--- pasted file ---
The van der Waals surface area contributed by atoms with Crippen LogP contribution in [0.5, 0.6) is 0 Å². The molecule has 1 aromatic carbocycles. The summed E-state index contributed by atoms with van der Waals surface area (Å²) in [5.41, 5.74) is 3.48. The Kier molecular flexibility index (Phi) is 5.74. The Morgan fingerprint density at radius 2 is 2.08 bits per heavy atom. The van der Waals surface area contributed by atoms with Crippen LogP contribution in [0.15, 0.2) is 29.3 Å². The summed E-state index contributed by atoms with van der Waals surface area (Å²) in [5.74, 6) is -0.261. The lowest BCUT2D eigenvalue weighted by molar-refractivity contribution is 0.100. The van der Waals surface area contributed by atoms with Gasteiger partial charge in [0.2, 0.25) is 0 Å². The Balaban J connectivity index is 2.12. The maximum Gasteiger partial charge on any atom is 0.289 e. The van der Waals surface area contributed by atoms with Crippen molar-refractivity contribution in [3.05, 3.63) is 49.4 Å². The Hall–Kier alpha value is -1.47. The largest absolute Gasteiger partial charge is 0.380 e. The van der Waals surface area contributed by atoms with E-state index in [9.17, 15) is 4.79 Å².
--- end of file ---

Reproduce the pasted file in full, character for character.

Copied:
The van der Waals surface area contributed by atoms with Crippen LogP contribution in [0.5, 0.6) is 0 Å². The molecule has 1 aromatic carbocycles. The summed E-state index contributed by atoms with van der Waals surface area (Å²) in [5.41, 5.74) is 3.48. The Kier molecular flexibility index (Phi) is 5.74. The Morgan fingerprint density at radius 2 is 2.08 bits per heavy atom. The van der Waals surface area contributed by atoms with Crippen LogP contribution in [0.15, 0.2) is 29.3 Å². The summed E-state index contributed by atoms with van der Waals surface area (Å²) in [5.74, 6) is -0.261. The lowest BCUT2D eigenvalue weighted by molar-refractivity contribution is 0.100. The van der Waals surface area contributed by atoms with Gasteiger partial charge in [0.2, 0.25) is 0 Å². The Balaban J connectivity index is 2.12. The maximum Gasteiger partial charge on any atom is 0.289 e. The van der Waals surface area contributed by atoms with Crippen molar-refractivity contribution in [3.05, 3.63) is 49.4 Å². The Hall–Kier alpha value is -1.47. The largest absolute Gasteiger partial charge is 0.380 e. The van der Waals surface area contributed by atoms with E-state index in [9.17, 15) is 4.79 Å².